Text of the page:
On November 14th, President Trump issued a statement calling on Congress to pass S.3649, the revised First Step Act of 2018. This legislation is an amended version of a prison reform bill passed by the U.S. House of Representatives in May of 2018. The Jesuits have a longstanding experience of serving those impacted by the criminal justice system. This experience has taught us that sentencing policies, prison programming, and reentry services in the United States are in desperate need of reform.
The Office of Justice and Ecology released this statement in support of the bill. While this legislation is not perfect, we are pleased to see several important policy changes added to the revised First Step Act including:
- Expanded judicial discretion in determining who qualifies for certain mandatory minimum sentences;
- Retroactive application of the Fair Sentencing Act, which reduced the 100-1 sentencing disparity between crack vs. powder cocaine offenses;
- Provision of de-escalation training to correctional officers;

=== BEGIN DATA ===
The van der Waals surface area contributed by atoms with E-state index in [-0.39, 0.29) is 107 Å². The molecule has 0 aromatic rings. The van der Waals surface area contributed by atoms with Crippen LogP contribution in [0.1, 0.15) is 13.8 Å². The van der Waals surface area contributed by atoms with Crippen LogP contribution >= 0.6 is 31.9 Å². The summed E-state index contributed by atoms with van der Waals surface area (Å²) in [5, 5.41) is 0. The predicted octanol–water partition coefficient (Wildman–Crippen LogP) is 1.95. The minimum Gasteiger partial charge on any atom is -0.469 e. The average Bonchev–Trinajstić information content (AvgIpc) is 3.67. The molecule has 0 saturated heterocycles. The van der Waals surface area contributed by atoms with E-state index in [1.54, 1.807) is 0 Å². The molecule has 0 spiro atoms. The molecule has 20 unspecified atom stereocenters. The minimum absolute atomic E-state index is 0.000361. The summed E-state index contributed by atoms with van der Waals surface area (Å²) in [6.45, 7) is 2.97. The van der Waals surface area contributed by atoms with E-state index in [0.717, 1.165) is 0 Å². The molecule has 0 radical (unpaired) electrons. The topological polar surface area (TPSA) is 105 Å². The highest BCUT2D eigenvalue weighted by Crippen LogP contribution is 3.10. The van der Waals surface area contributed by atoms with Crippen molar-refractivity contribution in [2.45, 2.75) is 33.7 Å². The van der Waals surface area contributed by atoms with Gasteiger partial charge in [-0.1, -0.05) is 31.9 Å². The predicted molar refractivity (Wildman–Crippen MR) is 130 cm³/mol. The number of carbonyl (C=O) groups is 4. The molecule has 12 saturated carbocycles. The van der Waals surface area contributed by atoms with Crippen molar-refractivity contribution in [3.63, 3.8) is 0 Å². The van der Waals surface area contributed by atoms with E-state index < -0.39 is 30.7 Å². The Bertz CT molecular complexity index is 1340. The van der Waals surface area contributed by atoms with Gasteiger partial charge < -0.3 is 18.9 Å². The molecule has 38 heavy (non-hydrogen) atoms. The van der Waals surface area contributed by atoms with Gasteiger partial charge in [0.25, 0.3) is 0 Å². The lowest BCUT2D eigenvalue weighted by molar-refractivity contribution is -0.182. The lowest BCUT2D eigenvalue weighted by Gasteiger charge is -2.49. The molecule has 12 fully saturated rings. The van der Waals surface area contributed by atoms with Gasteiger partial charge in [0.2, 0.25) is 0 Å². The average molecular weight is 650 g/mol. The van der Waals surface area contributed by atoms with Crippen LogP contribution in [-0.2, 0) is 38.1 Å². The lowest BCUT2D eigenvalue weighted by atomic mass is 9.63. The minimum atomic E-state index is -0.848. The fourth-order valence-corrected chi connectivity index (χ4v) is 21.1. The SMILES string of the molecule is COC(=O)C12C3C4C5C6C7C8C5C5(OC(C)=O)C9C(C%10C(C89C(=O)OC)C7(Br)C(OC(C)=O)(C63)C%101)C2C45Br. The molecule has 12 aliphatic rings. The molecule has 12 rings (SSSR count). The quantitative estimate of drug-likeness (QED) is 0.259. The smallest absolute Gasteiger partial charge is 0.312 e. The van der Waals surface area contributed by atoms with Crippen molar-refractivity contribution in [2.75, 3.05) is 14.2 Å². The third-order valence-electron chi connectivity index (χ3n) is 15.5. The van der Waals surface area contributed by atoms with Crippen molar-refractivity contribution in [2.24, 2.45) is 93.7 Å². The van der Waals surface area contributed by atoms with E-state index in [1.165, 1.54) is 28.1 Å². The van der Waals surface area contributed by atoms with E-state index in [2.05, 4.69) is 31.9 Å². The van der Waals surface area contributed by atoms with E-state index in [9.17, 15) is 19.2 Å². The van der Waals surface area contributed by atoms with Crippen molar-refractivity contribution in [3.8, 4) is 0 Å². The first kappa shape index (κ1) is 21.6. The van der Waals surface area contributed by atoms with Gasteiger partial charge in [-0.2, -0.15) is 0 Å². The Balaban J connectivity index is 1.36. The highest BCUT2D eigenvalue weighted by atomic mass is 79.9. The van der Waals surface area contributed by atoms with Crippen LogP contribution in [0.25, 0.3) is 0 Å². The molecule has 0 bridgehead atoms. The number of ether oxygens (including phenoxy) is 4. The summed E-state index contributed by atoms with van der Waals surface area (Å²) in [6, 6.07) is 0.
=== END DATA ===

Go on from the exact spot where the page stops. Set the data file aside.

- Requirement that individuals be held in a facility no more than 500 miles from their residency;
- Mandate that pregnant women not be restrained while in custody;
- Additional funding for rehabilitative programming in prisons.
Although there is bipartisan support, including from the President, given the limited time remaining for the current Congress, we need to weigh in with the Senate now! Please follow the link below to let your Senator know that you think it is important to take this first step in reforming our country’s criminal justice system.
Pope Francis has reminded us that “God is in everyone’s life. Even if the life of a person has been a disaster, even if it is destroyed by vices, drugs or anything else.” Join me in letting our elected officials know that we believe passing the revised First Step Act, while imperfect and only the beginning, would set the United States on a path toward a criminal justice system that is less punitive and more focused on healing, restoration and hope for all.
Once this important first step towards reform is passed, we will continue to advocate for additional policy changes that will help us dismantle mass incarceration.